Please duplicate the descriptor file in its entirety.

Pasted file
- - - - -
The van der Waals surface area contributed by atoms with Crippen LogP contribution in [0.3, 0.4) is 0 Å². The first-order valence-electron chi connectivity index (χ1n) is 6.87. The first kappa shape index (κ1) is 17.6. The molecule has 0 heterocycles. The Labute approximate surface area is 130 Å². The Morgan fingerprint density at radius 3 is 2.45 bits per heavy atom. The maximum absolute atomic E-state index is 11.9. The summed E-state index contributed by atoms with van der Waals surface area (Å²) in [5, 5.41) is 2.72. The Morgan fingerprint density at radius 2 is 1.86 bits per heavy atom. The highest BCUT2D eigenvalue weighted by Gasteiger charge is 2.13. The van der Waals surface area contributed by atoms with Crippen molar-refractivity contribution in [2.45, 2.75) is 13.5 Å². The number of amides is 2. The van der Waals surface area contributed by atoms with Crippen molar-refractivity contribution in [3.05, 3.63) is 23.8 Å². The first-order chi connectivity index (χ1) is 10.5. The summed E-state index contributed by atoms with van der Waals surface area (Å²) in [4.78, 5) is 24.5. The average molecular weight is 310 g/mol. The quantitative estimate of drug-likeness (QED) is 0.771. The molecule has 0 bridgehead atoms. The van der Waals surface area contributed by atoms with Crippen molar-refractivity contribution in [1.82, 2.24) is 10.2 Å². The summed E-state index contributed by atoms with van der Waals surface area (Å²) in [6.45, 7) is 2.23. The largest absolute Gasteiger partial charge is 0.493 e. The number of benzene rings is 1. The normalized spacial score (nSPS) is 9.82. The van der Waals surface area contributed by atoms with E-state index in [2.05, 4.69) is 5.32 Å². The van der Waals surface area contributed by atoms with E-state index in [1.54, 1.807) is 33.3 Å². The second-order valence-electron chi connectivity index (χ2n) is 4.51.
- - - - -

The van der Waals surface area contributed by atoms with Crippen LogP contribution in [0.3, 0.4) is 0 Å². The first-order valence-electron chi connectivity index (χ1n) is 6.87. The first kappa shape index (κ1) is 17.6. The molecule has 0 heterocycles. The Labute approximate surface area is 130 Å². The Morgan fingerprint density at radius 3 is 2.45 bits per heavy atom. The maximum absolute atomic E-state index is 11.9. The summed E-state index contributed by atoms with van der Waals surface area (Å²) in [5, 5.41) is 2.72. The Morgan fingerprint density at radius 2 is 1.86 bits per heavy atom. The highest BCUT2D eigenvalue weighted by Gasteiger charge is 2.13. The van der Waals surface area contributed by atoms with Crippen molar-refractivity contribution in [2.45, 2.75) is 13.5 Å². The number of amides is 2. The van der Waals surface area contributed by atoms with Crippen molar-refractivity contribution in [3.05, 3.63) is 23.8 Å². The first-order chi connectivity index (χ1) is 10.5. The summed E-state index contributed by atoms with van der Waals surface area (Å²) in [4.78, 5) is 24.5. The average molecular weight is 310 g/mol. The quantitative estimate of drug-likeness (QED) is 0.771. The molecule has 0 bridgehead atoms. The van der Waals surface area contributed by atoms with Crippen molar-refractivity contribution in [1.82, 2.24) is 10.2 Å². The summed E-state index contributed by atoms with van der Waals surface area (Å²) in [6.45, 7) is 2.23. The largest absolute Gasteiger partial charge is 0.493 e. The number of benzene rings is 1. The normalized spacial score (nSPS) is 9.82. The van der Waals surface area contributed by atoms with E-state index in [2.05, 4.69) is 5.32 Å². The van der Waals surface area contributed by atoms with E-state index in [1.54, 1.807) is 33.3 Å². The second-order valence-electron chi connectivity index (χ2n) is 4.51.